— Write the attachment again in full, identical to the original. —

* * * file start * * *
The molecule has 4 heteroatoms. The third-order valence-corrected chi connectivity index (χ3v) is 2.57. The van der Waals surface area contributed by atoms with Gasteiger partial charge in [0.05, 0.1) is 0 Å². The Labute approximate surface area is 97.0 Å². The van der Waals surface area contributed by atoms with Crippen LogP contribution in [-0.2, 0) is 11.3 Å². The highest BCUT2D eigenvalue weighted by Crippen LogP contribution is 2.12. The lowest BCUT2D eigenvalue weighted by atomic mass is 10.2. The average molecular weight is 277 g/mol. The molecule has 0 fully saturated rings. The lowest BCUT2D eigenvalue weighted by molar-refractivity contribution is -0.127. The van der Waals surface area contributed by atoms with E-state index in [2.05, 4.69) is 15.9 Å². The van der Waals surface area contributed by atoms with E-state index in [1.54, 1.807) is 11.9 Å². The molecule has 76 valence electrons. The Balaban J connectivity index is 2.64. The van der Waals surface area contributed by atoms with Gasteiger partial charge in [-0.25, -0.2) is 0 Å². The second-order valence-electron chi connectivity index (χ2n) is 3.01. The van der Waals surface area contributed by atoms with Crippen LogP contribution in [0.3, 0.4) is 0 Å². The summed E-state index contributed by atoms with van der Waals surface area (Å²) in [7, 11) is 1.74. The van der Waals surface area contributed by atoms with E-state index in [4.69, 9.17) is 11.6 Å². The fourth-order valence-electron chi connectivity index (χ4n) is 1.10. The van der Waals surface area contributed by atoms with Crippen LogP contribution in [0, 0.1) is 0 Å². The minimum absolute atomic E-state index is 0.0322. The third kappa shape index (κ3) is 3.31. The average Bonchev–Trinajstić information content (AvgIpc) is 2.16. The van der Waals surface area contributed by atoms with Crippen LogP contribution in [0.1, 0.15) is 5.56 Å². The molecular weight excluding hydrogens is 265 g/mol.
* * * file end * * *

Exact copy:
The molecule has 4 heteroatoms. The third-order valence-corrected chi connectivity index (χ3v) is 2.57. The van der Waals surface area contributed by atoms with Gasteiger partial charge in [0.05, 0.1) is 0 Å². The Labute approximate surface area is 97.0 Å². The van der Waals surface area contributed by atoms with Crippen LogP contribution in [-0.2, 0) is 11.3 Å². The highest BCUT2D eigenvalue weighted by Crippen LogP contribution is 2.12. The lowest BCUT2D eigenvalue weighted by atomic mass is 10.2. The average molecular weight is 277 g/mol. The molecule has 0 fully saturated rings. The lowest BCUT2D eigenvalue weighted by molar-refractivity contribution is -0.127. The van der Waals surface area contributed by atoms with E-state index in [2.05, 4.69) is 15.9 Å². The van der Waals surface area contributed by atoms with E-state index in [1.54, 1.807) is 11.9 Å². The molecule has 76 valence electrons. The Balaban J connectivity index is 2.64. The van der Waals surface area contributed by atoms with Gasteiger partial charge in [-0.25, -0.2) is 0 Å². The second-order valence-electron chi connectivity index (χ2n) is 3.01. The van der Waals surface area contributed by atoms with Crippen LogP contribution in [0.3, 0.4) is 0 Å². The summed E-state index contributed by atoms with van der Waals surface area (Å²) in [7, 11) is 1.74. The van der Waals surface area contributed by atoms with E-state index in [4.69, 9.17) is 11.6 Å². The fourth-order valence-electron chi connectivity index (χ4n) is 1.10. The van der Waals surface area contributed by atoms with Crippen LogP contribution in [0, 0.1) is 0 Å². The minimum absolute atomic E-state index is 0.0322. The third kappa shape index (κ3) is 3.31. The average Bonchev–Trinajstić information content (AvgIpc) is 2.16. The van der Waals surface area contributed by atoms with Crippen LogP contribution in [0.1, 0.15) is 5.56 Å². The molecular weight excluding hydrogens is 265 g/mol.